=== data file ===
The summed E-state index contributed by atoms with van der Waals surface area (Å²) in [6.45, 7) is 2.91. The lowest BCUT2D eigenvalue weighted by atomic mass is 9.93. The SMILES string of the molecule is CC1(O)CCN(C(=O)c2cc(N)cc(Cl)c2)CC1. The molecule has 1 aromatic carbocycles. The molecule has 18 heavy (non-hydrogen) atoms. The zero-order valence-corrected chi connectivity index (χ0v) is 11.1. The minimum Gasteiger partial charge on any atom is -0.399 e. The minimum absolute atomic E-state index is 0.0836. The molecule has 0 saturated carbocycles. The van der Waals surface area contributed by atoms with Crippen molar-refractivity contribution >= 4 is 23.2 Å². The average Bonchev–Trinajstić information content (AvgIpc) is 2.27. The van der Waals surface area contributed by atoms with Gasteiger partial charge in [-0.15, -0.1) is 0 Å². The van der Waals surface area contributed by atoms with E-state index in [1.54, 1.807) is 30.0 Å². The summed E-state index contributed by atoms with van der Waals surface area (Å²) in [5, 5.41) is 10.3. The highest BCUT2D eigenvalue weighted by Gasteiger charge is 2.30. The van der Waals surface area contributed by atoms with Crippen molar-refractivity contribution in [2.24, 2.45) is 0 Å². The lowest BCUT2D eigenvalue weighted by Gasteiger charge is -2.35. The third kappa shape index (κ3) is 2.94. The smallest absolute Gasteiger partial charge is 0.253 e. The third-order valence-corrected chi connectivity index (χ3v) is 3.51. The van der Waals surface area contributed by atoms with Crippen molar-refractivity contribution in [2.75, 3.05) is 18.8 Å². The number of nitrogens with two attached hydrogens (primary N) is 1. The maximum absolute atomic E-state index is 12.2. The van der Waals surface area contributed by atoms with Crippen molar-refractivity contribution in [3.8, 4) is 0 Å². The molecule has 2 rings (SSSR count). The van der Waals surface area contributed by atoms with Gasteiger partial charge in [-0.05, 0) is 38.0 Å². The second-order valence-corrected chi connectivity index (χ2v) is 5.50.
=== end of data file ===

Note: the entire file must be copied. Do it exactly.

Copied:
The summed E-state index contributed by atoms with van der Waals surface area (Å²) in [6.45, 7) is 2.91. The lowest BCUT2D eigenvalue weighted by atomic mass is 9.93. The SMILES string of the molecule is CC1(O)CCN(C(=O)c2cc(N)cc(Cl)c2)CC1. The molecule has 1 aromatic carbocycles. The molecule has 18 heavy (non-hydrogen) atoms. The zero-order valence-corrected chi connectivity index (χ0v) is 11.1. The minimum Gasteiger partial charge on any atom is -0.399 e. The minimum absolute atomic E-state index is 0.0836. The molecule has 0 saturated carbocycles. The van der Waals surface area contributed by atoms with Crippen molar-refractivity contribution >= 4 is 23.2 Å². The average Bonchev–Trinajstić information content (AvgIpc) is 2.27. The van der Waals surface area contributed by atoms with Gasteiger partial charge in [-0.15, -0.1) is 0 Å². The van der Waals surface area contributed by atoms with E-state index in [1.54, 1.807) is 30.0 Å². The summed E-state index contributed by atoms with van der Waals surface area (Å²) in [5, 5.41) is 10.3. The highest BCUT2D eigenvalue weighted by Gasteiger charge is 2.30. The van der Waals surface area contributed by atoms with Crippen molar-refractivity contribution in [2.24, 2.45) is 0 Å². The lowest BCUT2D eigenvalue weighted by Gasteiger charge is -2.35. The third kappa shape index (κ3) is 2.94. The smallest absolute Gasteiger partial charge is 0.253 e. The third-order valence-corrected chi connectivity index (χ3v) is 3.51. The van der Waals surface area contributed by atoms with Crippen molar-refractivity contribution in [2.75, 3.05) is 18.8 Å². The number of nitrogens with two attached hydrogens (primary N) is 1. The maximum absolute atomic E-state index is 12.2. The van der Waals surface area contributed by atoms with Crippen molar-refractivity contribution in [3.8, 4) is 0 Å². The molecule has 2 rings (SSSR count). The van der Waals surface area contributed by atoms with Gasteiger partial charge in [-0.05, 0) is 38.0 Å². The second-order valence-corrected chi connectivity index (χ2v) is 5.50.